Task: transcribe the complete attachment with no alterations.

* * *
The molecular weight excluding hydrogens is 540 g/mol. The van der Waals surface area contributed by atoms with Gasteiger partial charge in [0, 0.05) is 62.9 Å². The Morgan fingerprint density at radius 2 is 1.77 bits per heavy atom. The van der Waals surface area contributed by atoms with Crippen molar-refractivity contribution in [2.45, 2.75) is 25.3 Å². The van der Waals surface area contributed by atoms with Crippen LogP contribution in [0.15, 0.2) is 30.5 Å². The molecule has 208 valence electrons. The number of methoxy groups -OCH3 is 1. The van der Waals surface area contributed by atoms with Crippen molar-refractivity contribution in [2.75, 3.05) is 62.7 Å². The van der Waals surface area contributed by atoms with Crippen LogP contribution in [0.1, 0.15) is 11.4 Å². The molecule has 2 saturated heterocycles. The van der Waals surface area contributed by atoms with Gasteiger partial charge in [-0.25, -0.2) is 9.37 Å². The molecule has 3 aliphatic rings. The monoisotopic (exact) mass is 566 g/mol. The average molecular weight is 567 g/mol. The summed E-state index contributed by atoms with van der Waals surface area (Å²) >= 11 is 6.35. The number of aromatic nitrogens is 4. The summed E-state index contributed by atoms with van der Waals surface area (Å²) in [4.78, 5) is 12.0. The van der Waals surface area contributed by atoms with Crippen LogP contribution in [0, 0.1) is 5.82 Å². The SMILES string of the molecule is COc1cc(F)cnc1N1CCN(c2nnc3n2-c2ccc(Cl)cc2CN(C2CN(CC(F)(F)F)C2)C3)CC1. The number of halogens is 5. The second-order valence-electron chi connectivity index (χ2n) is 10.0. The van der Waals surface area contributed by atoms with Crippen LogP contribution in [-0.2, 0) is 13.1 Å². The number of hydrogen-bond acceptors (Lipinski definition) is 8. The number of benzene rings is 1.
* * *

The molecular weight excluding hydrogens is 540 g/mol. The van der Waals surface area contributed by atoms with Gasteiger partial charge in [0, 0.05) is 62.9 Å². The Morgan fingerprint density at radius 2 is 1.77 bits per heavy atom. The van der Waals surface area contributed by atoms with Crippen molar-refractivity contribution in [2.45, 2.75) is 25.3 Å². The van der Waals surface area contributed by atoms with Crippen LogP contribution in [0.15, 0.2) is 30.5 Å². The molecule has 208 valence electrons. The number of methoxy groups -OCH3 is 1. The van der Waals surface area contributed by atoms with Crippen molar-refractivity contribution in [2.75, 3.05) is 62.7 Å². The van der Waals surface area contributed by atoms with Crippen LogP contribution in [0.1, 0.15) is 11.4 Å². The molecule has 2 saturated heterocycles. The van der Waals surface area contributed by atoms with Gasteiger partial charge in [-0.25, -0.2) is 9.37 Å². The molecule has 3 aliphatic rings. The monoisotopic (exact) mass is 566 g/mol. The average molecular weight is 567 g/mol. The summed E-state index contributed by atoms with van der Waals surface area (Å²) >= 11 is 6.35. The number of aromatic nitrogens is 4. The summed E-state index contributed by atoms with van der Waals surface area (Å²) in [4.78, 5) is 12.0. The van der Waals surface area contributed by atoms with Crippen LogP contribution in [0, 0.1) is 5.82 Å². The SMILES string of the molecule is COc1cc(F)cnc1N1CCN(c2nnc3n2-c2ccc(Cl)cc2CN(C2CN(CC(F)(F)F)C2)C3)CC1. The number of halogens is 5. The second-order valence-electron chi connectivity index (χ2n) is 10.0. The van der Waals surface area contributed by atoms with Crippen LogP contribution in [-0.2, 0) is 13.1 Å². The number of hydrogen-bond acceptors (Lipinski definition) is 8. The number of benzene rings is 1.